I remember being really upset last fall when almost everyone I knew was complaining about going back to school. Do people even realize how lucky they are to live in a country where, although the education system could certainly be much better, they can at least go to school at all and learn something? In some countries, parents are too poor to send their children to school. Some kids have to work, or they’re sold into human trafficking, and in some countries girls aren’t allowed to attend school. This doesn’t just happen in foreign countries, either–I was talking to a foster mom in my neighborhood last August who said that the birth mother of one of her foster kids didn’t let the teen go to school, although the girl really wanted to.

American teenagers (and, honestly, Americans in general) embody the sentiment of entitlement that I’ve just illustrated so perfectly, and it makes me sick. Why are we so self-absorbed? So the Wi-Fi went out. Get over it. Read a book. GOSH. We’re so spoiled, and we’re so extravagant. Americans are a selfish and narcissistic culture. (And believe me–I’m preaching to the choir here. Don’t be offended, because I act selfish and narcissistic and complain about the slow Wi-Fi every day.) If you’re a teenager and you expect your parents to buy you a car and do your laundry and get you up for school in the mornings while you complain that you have to leave the house, I’m sorry, but it’s time to get over it. No, I take that back. I’m not sorry, but it is time to get over it.

Let’s delve a little deeper into this issue of school. Many of my friends who complained about school last fall (and, actually, all throughout the year) were Christians. Honestly, they could not have a better mission field–maybe teachers can’t talk about Jesus, but kids can! I know an eight-year-old who takes her Bible to school and reads it on the playground to the other girls, and I also know eighteen-year-olds who groan and gripe about getting up in the morning to go to school. Something is wrong with that picture.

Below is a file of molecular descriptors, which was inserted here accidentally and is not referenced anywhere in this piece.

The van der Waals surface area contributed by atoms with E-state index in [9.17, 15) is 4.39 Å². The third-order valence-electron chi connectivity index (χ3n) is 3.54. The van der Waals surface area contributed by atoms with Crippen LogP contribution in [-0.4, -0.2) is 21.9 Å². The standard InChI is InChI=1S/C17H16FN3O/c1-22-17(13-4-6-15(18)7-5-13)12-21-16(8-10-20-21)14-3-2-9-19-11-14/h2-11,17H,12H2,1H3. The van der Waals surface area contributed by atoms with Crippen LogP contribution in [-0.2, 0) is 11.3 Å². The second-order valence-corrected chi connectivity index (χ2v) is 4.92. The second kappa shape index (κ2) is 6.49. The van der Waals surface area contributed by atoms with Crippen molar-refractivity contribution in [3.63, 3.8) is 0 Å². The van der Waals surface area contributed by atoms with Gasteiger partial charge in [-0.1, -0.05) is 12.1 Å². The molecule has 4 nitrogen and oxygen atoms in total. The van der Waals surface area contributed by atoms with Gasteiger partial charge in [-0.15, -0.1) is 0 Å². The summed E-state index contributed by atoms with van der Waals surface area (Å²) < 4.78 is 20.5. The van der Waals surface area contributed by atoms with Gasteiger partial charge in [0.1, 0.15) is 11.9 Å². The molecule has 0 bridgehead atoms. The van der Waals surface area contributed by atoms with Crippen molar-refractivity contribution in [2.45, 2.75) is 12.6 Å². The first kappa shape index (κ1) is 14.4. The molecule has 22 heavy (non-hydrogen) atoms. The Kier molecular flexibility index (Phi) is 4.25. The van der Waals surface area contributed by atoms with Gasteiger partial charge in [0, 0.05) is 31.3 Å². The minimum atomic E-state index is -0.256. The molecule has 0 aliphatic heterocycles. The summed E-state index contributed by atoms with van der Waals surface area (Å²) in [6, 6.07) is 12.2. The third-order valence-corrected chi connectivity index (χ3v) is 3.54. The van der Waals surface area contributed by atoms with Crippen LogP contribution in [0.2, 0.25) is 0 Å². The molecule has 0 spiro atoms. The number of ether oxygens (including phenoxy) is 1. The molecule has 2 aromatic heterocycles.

The two major complaints I seemed to hear were complaints about friend drama, and complaints about homework (God forbid someone tell me that I have to do work *shudder*). I realize that I might not always know the situation, and sadly, many people are being seriously bullied. But in most cases, my friends were sharing the whooole situation on social media, and they were making a huge deal of out petty things. Correct me if I’m just an introverted homeschooler, but although the social aspect of school is great and probably beneficial in many ways, the point of school is to learn and get an education to prepare you for the real world–where, I hate to break it to you, you’ll have to work. Like, work a lot. And again, I’m preaching to the choir here. Even though I love learning and I enjoyed most of my classes, I certainly have complained about homework volume before–probably even on this very blog. My bottom line here is that even if you don’t love learning or you have some friend troubles, you have to go to school anyway, so get over it and recognize it for the privilege that it is.